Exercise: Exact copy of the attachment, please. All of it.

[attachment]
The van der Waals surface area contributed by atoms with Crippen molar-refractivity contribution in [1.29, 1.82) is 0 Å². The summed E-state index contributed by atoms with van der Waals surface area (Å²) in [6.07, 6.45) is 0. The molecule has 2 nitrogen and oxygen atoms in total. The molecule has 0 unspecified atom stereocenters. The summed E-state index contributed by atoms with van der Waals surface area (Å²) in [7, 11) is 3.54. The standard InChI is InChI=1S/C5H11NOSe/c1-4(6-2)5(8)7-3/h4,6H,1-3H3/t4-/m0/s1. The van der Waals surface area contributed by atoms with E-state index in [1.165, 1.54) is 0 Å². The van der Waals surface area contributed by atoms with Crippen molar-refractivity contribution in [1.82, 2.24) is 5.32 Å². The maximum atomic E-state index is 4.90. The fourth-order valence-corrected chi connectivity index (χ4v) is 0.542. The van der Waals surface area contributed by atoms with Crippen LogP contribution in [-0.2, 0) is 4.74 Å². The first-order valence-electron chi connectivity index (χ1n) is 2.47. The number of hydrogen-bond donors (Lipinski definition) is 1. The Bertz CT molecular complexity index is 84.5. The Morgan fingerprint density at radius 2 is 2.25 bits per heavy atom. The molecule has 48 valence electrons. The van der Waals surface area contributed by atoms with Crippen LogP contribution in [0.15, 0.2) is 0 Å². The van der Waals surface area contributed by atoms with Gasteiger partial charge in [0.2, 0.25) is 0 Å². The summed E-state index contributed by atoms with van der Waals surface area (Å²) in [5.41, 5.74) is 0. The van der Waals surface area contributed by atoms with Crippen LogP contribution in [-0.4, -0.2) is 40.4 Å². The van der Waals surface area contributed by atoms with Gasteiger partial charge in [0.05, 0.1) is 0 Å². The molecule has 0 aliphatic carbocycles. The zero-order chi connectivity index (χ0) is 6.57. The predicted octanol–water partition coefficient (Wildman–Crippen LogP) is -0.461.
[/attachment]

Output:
The van der Waals surface area contributed by atoms with Crippen molar-refractivity contribution in [1.29, 1.82) is 0 Å². The summed E-state index contributed by atoms with van der Waals surface area (Å²) in [6.07, 6.45) is 0. The molecule has 2 nitrogen and oxygen atoms in total. The molecule has 0 unspecified atom stereocenters. The summed E-state index contributed by atoms with van der Waals surface area (Å²) in [7, 11) is 3.54. The standard InChI is InChI=1S/C5H11NOSe/c1-4(6-2)5(8)7-3/h4,6H,1-3H3/t4-/m0/s1. The van der Waals surface area contributed by atoms with E-state index in [1.165, 1.54) is 0 Å². The van der Waals surface area contributed by atoms with Crippen molar-refractivity contribution in [1.82, 2.24) is 5.32 Å². The maximum atomic E-state index is 4.90. The fourth-order valence-corrected chi connectivity index (χ4v) is 0.542. The van der Waals surface area contributed by atoms with Crippen LogP contribution in [-0.2, 0) is 4.74 Å². The first-order valence-electron chi connectivity index (χ1n) is 2.47. The number of hydrogen-bond donors (Lipinski definition) is 1. The Bertz CT molecular complexity index is 84.5. The Morgan fingerprint density at radius 2 is 2.25 bits per heavy atom. The molecule has 48 valence electrons. The van der Waals surface area contributed by atoms with Crippen LogP contribution in [0.15, 0.2) is 0 Å². The van der Waals surface area contributed by atoms with Gasteiger partial charge in [0.2, 0.25) is 0 Å². The summed E-state index contributed by atoms with van der Waals surface area (Å²) in [5.41, 5.74) is 0. The van der Waals surface area contributed by atoms with Crippen LogP contribution in [-0.4, -0.2) is 40.4 Å². The van der Waals surface area contributed by atoms with Gasteiger partial charge in [0.05, 0.1) is 0 Å². The molecule has 0 aliphatic carbocycles. The zero-order chi connectivity index (χ0) is 6.57. The predicted octanol–water partition coefficient (Wildman–Crippen LogP) is -0.461.